Nuclear Energy Institute Report on Japan’s Nuclear Reactors, July 9, 2012

Washington, DC–(ENEWSPF)–July 9, 2012.

Japan Parliamentary Study Says Fukushima Accident Was ‘Manmade’


  • An independent commission appointed by Japan’s parliament to study the causes of last year’s nuclear accident at Fukushima Daiichi harshly criticized the government, the plant operator and the country’s national culture. After conducting 900 hours of public hearings and interviews with more than 1,100 people and visiting several nuclear power plants, the commission’s report concluded the accident was a “manmade disaster,” the result of “collusion between the government, the regulators and Tokyo Electric Power Co.” It said the “root causes were the organizational and regulatory systems that supported faulty rationales for decisions and actions.” The panel criticized the regulator for insufficiently maintaining independence from the industry in developing and enforcing safety regulations, the government for inadequate emergency preparedness and management, and TEPCO for its poor governance and lack of safety culture. The report calls for fundamental changes across the industry, including the government and regulators, to increase openness, trustworthiness and focus on protecting public health and safety. Tony Pietrangelo, NEI’s senior vice president and chief nuclear officer, explains the differences in how U.S. and Japanese nuclear energy facilities are regulated and operated in a YouTube video.
  • Kansai Electric Power Co.’s Ohi reactor 3 in Fukui prefecture reached its full 1,180 megawatts of power July 7. The reactor started up July 1 after a 15-month shutdown and was connected to the grid four days later. This was the first time that a Japanese nuclear reactor was restarted since the accident at Fukushima. The last of Japan’s 50 operational reactors shut down for maintenance and safety checks in May. Ohi reactor 4 is expected to start up next week and reach full power by July 25, after which the government says it will reduce power-saving quotas for areas in western Japan served by Kansai Electric.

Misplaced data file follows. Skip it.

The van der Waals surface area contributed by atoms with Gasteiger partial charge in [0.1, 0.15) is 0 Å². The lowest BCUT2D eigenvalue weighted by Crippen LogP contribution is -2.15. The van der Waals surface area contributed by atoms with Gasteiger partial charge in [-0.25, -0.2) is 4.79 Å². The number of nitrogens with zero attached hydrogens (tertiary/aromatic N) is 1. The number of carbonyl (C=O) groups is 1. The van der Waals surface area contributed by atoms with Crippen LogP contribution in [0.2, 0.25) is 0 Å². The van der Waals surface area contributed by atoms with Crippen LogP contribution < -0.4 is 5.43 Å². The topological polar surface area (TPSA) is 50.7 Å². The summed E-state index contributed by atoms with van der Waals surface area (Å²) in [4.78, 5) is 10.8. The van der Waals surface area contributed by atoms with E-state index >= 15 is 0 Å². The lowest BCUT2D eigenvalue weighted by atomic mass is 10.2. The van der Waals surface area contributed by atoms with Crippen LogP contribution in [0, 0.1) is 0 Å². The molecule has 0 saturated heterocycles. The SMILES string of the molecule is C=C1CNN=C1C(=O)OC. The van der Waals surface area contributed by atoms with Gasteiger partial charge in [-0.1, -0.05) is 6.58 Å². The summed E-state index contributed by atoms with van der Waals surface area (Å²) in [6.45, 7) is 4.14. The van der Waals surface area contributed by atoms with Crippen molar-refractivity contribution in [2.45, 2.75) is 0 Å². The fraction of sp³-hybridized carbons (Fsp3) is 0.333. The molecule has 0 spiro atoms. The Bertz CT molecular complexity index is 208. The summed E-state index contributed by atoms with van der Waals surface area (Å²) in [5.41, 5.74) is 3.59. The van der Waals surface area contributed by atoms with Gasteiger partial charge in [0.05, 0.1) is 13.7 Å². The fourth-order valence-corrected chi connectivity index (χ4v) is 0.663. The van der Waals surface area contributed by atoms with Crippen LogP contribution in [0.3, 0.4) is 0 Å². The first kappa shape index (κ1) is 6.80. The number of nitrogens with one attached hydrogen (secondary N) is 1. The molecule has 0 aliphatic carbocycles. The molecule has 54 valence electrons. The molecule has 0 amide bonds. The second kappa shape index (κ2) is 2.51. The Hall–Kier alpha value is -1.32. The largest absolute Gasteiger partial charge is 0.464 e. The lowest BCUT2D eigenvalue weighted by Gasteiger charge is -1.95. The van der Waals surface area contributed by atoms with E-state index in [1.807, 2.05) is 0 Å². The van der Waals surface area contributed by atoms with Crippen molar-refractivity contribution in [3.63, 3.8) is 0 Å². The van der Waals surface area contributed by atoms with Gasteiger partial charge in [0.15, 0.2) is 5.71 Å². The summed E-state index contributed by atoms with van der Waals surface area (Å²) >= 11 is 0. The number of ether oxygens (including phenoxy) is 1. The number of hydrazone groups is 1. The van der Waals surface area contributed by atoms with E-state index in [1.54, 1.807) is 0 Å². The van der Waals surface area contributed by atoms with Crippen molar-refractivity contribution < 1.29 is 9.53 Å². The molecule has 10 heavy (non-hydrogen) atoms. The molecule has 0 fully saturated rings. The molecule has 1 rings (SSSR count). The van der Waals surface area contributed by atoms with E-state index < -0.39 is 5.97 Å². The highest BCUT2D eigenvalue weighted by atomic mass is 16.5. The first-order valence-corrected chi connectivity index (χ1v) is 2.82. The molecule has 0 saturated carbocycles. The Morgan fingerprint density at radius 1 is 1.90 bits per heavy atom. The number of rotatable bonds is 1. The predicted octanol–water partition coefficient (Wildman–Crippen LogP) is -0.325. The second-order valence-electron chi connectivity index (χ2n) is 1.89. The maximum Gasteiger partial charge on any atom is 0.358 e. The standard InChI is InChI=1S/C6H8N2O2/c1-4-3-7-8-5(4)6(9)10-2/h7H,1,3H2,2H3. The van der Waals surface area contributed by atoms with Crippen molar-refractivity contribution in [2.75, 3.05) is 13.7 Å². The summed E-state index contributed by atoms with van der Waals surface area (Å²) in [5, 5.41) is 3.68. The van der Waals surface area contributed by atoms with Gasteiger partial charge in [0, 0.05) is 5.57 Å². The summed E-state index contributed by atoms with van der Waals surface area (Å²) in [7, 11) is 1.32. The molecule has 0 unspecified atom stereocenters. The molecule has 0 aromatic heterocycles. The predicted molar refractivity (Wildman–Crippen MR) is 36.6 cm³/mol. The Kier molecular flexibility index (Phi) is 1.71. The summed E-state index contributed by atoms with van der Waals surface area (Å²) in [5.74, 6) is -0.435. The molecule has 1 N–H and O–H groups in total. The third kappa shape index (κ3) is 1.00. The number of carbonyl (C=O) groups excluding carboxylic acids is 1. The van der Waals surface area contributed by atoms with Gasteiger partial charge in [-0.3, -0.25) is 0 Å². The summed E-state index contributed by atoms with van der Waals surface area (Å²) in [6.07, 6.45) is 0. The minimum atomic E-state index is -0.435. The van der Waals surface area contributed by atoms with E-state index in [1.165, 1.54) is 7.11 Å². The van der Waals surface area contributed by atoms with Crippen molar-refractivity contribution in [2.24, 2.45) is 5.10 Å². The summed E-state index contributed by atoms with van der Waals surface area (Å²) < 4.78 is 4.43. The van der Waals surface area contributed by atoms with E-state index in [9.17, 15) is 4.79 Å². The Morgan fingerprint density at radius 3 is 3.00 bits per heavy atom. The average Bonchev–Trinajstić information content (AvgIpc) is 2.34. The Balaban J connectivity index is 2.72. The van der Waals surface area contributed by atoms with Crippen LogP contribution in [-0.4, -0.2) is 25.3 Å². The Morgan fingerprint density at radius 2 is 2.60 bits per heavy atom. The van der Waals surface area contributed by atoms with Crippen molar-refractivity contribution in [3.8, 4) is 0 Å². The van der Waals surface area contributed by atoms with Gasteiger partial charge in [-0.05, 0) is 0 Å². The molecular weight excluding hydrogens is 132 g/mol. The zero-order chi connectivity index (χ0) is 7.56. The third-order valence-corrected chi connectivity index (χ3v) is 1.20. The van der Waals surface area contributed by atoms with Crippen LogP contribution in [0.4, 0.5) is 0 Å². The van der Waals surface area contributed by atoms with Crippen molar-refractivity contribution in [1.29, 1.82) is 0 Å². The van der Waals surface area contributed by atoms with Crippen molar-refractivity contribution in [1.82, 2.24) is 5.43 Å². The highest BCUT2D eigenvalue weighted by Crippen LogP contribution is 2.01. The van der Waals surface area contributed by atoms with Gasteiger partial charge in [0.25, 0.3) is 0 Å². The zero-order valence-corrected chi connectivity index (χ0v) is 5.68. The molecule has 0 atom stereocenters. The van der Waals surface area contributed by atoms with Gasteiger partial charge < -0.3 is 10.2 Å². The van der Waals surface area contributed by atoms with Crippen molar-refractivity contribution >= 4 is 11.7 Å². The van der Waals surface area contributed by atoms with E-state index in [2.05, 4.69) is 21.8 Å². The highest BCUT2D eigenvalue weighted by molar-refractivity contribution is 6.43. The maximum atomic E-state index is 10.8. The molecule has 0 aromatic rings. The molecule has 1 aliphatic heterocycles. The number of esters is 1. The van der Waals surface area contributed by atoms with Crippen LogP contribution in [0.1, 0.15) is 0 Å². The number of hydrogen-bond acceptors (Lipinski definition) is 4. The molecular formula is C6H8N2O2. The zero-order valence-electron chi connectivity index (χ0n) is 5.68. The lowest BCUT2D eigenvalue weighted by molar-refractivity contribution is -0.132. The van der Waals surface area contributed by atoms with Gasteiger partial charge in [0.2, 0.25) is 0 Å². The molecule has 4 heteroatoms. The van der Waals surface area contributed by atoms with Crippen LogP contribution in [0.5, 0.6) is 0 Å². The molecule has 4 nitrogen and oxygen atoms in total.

• The U.S. nuclear energy industry continues making progress incorporating safety enhancements based on recommendations from the Nuclear Regulatory Commission’s Japan task force. Last week the Nuclear Energy Institute submitted for NRC review and endorsement its draft guidance for complying with the agency’s March 2012 order requiring reliable used fuel pool instrumentation. NEI separately provided the NRC with the industry’s estimate of the level of effort required to respond to the agency’s information request for re-evaluating seismic and flooding hazards at U.S. nuclear energy facilities.

Media Highlights

  • A video report on Bloomberg Businessweek says that for Japan’s heavy industries to survive, the need to return to nuclear energy is “pressing.” The Wall Street Journal said the pro-nuclear governor of Kagoshima prefecture has won a third term by a landslide in a closely watched election seen as a referendum on nuclear energy. Kagoshima is host to the two-unit Sendai nuclear plant, which the governor supports reopening. Reuters reports on Tokyo Electric Power Co.’s planned timeline for restarting the seven reactors at its Kashiwazaki-Kariwa nuclear energy facility, assuming local community support.
  • The Japanese parliamentary commission’s report on the Fukushima accident being “preventable” was widely reported in the media, including the Washington Post, which calls for nuclear energy to continue worldwide as long as operators maintain “exacting care and discipline” as well as openness with the public and independence between the industry and regulators. An article in Power Engineering says the Japanese government will not allow anyone who has worked for a nuclear utility or “related organization” for the past three years to become a member of the regulatory organization that will replace the Nuclear and Industrial Safety Agency later this year.
  • CBC News notes that, a year after the Fukushima accident, electricity generated by nuclear energy facilities worldwide has recovered from an initial dip and is now at an all-time high, the OECD Nuclear Energy Agency says. According to the World Nuclear Association, the report additionally observes, about 73 gigawatts of new nuclear capacity will be available by 2020.

New Products

  • NEI’s Safety First website profiles Lacy Kiser, vice president for human resources at Shaw’s Power Group. Kiser outlines the employment opportunities available in the nuclear energy industry.

Upcoming Meetings

  • The NRC holds a public meeting this week to continue discussions on implementing the agency’s Japan task force recommendation on flooding hazard re-evaluations.